I suppose the question to you is when past sanctions and actions haven't changed Russian behavior, why will these change Russian behavior?

SULLIVAN: Well, first, what President Biden is going to announce today, we believe, are proportionate measures to defend the American interests in response to harmful Russian actions, including cyber intrusions and election interference.

Second, as he said to President Putin earlier this week, his goal is to provide a significant and credible response but not escalate the situation. He believes that the United States and Russia can have a stable and predictable relationship, that there are areas where we can work together, like arms control, and that the U.S. and Russia should sit down together at the leader's level in a summit between President Biden and President Putin to discuss all of the issues facing our relationship.

And we believe that altogether, both the actions we are taking today and that broader diplomacy, can produce a better set of outcomes for U.S./Russia relations --

BERMAN: The first official reaction we've seen comes from a Russian official at the United Nations, who says, if the United States continues to promote its baseless accusations, it will get adequate response and deprive the world of maybe the last opportunity to avoid great powers confrontation instead of solving acute problems, not our choice, shrug emoji. That's from the Russian official there on Twitter. Do you view that as a threat?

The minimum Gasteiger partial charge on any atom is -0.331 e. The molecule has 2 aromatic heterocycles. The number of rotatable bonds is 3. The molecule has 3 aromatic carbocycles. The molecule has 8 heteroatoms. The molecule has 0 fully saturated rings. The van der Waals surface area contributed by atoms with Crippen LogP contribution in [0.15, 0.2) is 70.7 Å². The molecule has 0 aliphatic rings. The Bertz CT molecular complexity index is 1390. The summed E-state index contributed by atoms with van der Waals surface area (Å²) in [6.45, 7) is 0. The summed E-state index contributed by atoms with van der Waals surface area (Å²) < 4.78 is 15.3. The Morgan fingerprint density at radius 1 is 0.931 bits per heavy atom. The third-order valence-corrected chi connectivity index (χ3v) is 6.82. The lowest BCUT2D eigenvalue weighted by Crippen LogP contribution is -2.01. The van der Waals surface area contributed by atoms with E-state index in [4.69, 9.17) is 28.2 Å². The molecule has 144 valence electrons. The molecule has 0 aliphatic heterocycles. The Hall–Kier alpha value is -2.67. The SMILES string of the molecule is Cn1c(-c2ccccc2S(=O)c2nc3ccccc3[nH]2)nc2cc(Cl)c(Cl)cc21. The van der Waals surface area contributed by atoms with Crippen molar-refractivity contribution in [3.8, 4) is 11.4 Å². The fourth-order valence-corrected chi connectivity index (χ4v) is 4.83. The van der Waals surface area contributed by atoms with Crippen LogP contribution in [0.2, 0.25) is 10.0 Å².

SULLIVAN: Well, first, I'm not familiar with the shrug emoji, so I would have to parse the tweet. Look, I think diplomats will say a lot of different things. There can be tit for tat in terms of the words. The key issue here is what do the two leaders intend, and President Biden and President Putin had a phone call in which they were direct with one another, they understood one another. President Biden made no bones about the fact that we will be taking actions this week, but he also indicated that he wants to get to that stability in this relationship. And he believes that if President Putin is prepared to do that as well, we can find a course ahead that does not lead to a cycle of confrontation.

BERMAN: President Putin is putting troops on the Ukrainian border. There are some 75,000 troops there right now. President Zelensky of Ukraine pleaded with our reporter, Matthew Chance, for the United States to help. He wants the United States to push to get Ukraine in NATO right now. What happens if that becomes more of a hot order? What happens if U.S. troops cross that border and invade? What is the U.S. prepared to do?

SULLIVAN: So, first, President Biden spoke with President Zelensky and he pledged America's unwavering support for Ukraine's sovereignty and territorial integrity. Second, he indicated that we would be prepared to continue to provide defensive support to the Ukraine.